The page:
Cheers Nigel. I remember not so long ago (18 months) when I wanted to mix 146 & 300GB drives in an array. “The Management” were up in arms as it was perceived as a performance/security issue because storage admins could mis-assign lower tier storage (the 300′s) to “performance” hosts. In the end I waited until the person in question was on holiday and implement 146/300 and external SATA all through a USP giving 3 tiers of storage from one interface. I’d definitely present all tiers through a single USP or, place all disks into a DMX if, and only if, I could provide performance and justify the savings without performance compromise.

  • the storage anarchist

    You (and many others) have misinterpreted the source of the Symmetrix power advantage over the competition.

    The fact is that both the DMX-3 *AND* the DMX-4 require measurably less total power to run the IDENTICAL disk, memory and port configurations as the competition. And this claim is not based on spec sheets, but actual, real-live measurements of the DMX, USP and DS systems operating under load.

    On top of that, both the DMX-3 and DMX-4 can support more than twice as many drives in a single array than either Hitachi/HP/Sun or IBM, so the Watts/GB advantage is even greater should you need more than 1152 or 1024 drives (respectively). With DMX, you only have to power the incremental drives, while the competition requires you to purchase and power an entire additional logic bay in addition to the drives. This extends the DMX-3/4 power advantage (Watts/GB) to as much as 30% (depending upon configuration), and that’s NOT including the incremental power requirements of external infrastructure (e.g., additional FC switch ports, UPS’, etc.)!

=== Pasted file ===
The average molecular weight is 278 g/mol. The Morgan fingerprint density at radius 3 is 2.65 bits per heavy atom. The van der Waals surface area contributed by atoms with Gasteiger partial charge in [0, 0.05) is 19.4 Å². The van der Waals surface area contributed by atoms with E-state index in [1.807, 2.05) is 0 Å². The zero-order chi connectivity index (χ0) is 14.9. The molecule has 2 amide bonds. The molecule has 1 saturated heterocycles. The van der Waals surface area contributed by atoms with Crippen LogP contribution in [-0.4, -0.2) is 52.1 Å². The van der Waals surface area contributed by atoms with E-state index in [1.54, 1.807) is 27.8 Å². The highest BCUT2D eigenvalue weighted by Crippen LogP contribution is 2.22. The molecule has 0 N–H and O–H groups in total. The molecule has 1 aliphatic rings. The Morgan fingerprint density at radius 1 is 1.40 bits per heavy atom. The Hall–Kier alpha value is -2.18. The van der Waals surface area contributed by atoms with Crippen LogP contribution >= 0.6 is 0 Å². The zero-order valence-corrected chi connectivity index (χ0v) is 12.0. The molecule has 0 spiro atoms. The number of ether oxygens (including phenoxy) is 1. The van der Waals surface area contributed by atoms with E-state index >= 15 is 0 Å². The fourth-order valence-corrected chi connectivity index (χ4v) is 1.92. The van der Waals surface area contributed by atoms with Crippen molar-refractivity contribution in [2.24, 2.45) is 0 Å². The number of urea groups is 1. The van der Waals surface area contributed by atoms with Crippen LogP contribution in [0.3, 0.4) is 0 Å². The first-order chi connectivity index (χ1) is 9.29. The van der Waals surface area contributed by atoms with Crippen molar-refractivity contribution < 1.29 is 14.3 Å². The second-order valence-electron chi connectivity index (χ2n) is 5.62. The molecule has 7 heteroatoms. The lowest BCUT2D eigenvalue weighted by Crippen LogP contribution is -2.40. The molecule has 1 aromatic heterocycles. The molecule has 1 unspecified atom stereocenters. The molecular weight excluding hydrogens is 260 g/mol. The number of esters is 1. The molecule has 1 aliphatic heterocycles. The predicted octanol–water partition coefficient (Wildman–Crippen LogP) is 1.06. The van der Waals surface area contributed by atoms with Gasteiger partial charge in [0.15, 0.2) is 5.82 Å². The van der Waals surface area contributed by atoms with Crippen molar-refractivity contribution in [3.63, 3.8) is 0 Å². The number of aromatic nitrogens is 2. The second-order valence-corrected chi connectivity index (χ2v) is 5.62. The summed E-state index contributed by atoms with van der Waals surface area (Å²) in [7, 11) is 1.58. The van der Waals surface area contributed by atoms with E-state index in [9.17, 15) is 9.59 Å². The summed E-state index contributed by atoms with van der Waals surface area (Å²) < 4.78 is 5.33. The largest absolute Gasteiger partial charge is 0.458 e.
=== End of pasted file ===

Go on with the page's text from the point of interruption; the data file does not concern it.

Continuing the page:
From that baseline, 500GB LC-FC (on DMX-3) and 500/750GB SATA-II (on DMX-4) drives enables both platforms to extend their advantage to as much as 70% less power for the same # of gigabytes.

    You can learn more here: dmx-4 and oh so much more.

    But the bottom line is that both the DMX-3 and DMX-4 require less power than the competition – even without the benefit of LC-FC or SATA drives.

  • Chris M Evans

    Barry,

    I don’t think I have misinterpreted the figures. There’s no magic here. All existing hard disks require similar amounts of power so obviously the power/GB ratio will be lower for 750GB SATA drives compared to 73GB FC. And yes, the DMX supports more drives so the controller “overhead” spread over all disk cabinets gives benefit once you get past 1100 drives (compared to say USP).

    However we are living in the real world here. There’s still an absolute power demand that’s there regardless, and that figure is similar for DMX and USP. How many fully populated 2400 drive DMX configurations out there? How many people have the space to place 11 cabinets in a row? In reality, deployments will be less than the maximum configuration and will mostly use FC drives. Therefore the power savings will be incremental and not the full 70% quoted.

    I would agree that in a “theoretical” 2400 disk SATA configuration, then the savings would be made.

  • the storage anarchist

    You’re doing this just to be argumentative, right?

    Let me make it even clearer.

    The DMX-3 and DMX-4 uses less power to run ANY number of drives than does the equivalently configured DS8000 Turbo or USP with the exact same drives, memory and port counts.

    And not just at the larger configs. Or only if you use SATA drives.

    The DMX-3 and DMX-4 uses less power always. As in: less power at 64 73GB 15Krpm drives. Less at 65 300GB 10Krpm drives. Less at 240 drives mixed between all available sizes and spindle speeds. Less at 387 drives. Less at 721 drives. Less at 1024 drives. Less at 1152 drives. And yes, even LESS for 1153 and beyond, it’s always less!

    Stop over to my latest post green envy & twisted truths for a more comprehensive response.

    And then, once we get through this rat-hole of mistaken perceptions, perhaps we can focus the discussion back on when and how SATA drives are actually useful in the Enterprise…

  • Chris M Evans

    Barry, nothing like a good argument… http://www.mindspring.com/~mfpatton/sketch.htm

    But seriously, the more power details that are made available the better, even if people do try to dis the figures.